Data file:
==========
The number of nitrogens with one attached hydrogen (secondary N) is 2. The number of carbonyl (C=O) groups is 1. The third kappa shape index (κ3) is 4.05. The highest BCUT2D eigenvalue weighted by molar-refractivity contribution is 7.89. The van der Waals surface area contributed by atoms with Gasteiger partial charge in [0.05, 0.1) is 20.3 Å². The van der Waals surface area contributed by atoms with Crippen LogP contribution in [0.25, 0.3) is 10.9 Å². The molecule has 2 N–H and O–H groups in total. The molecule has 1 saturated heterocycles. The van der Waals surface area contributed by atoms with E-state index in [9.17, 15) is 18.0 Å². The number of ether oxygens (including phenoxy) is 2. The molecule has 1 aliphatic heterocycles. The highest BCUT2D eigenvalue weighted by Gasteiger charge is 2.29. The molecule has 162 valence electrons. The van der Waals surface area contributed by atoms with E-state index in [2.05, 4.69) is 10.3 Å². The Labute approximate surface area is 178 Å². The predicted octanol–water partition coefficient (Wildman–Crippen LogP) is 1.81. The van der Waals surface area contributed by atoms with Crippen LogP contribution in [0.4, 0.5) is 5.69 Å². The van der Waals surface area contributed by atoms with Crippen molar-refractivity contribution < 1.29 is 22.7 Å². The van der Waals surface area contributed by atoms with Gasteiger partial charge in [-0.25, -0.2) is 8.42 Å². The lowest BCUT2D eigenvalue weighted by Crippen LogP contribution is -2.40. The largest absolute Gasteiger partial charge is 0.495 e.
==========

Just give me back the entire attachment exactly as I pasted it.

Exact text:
The number of nitrogens with one attached hydrogen (secondary N) is 2. The number of carbonyl (C=O) groups is 1. The third kappa shape index (κ3) is 4.05. The highest BCUT2D eigenvalue weighted by molar-refractivity contribution is 7.89. The van der Waals surface area contributed by atoms with Gasteiger partial charge in [0.05, 0.1) is 20.3 Å². The van der Waals surface area contributed by atoms with Crippen LogP contribution in [0.25, 0.3) is 10.9 Å². The molecule has 2 N–H and O–H groups in total. The molecule has 1 saturated heterocycles. The van der Waals surface area contributed by atoms with E-state index in [9.17, 15) is 18.0 Å². The number of ether oxygens (including phenoxy) is 2. The molecule has 1 aliphatic heterocycles. The highest BCUT2D eigenvalue weighted by Gasteiger charge is 2.29. The molecule has 162 valence electrons. The van der Waals surface area contributed by atoms with E-state index in [2.05, 4.69) is 10.3 Å². The Labute approximate surface area is 178 Å². The predicted octanol–water partition coefficient (Wildman–Crippen LogP) is 1.81. The van der Waals surface area contributed by atoms with Crippen LogP contribution in [0.4, 0.5) is 5.69 Å². The van der Waals surface area contributed by atoms with Crippen molar-refractivity contribution < 1.29 is 22.7 Å². The van der Waals surface area contributed by atoms with Gasteiger partial charge in [-0.25, -0.2) is 8.42 Å². The lowest BCUT2D eigenvalue weighted by Crippen LogP contribution is -2.40. The largest absolute Gasteiger partial charge is 0.495 e.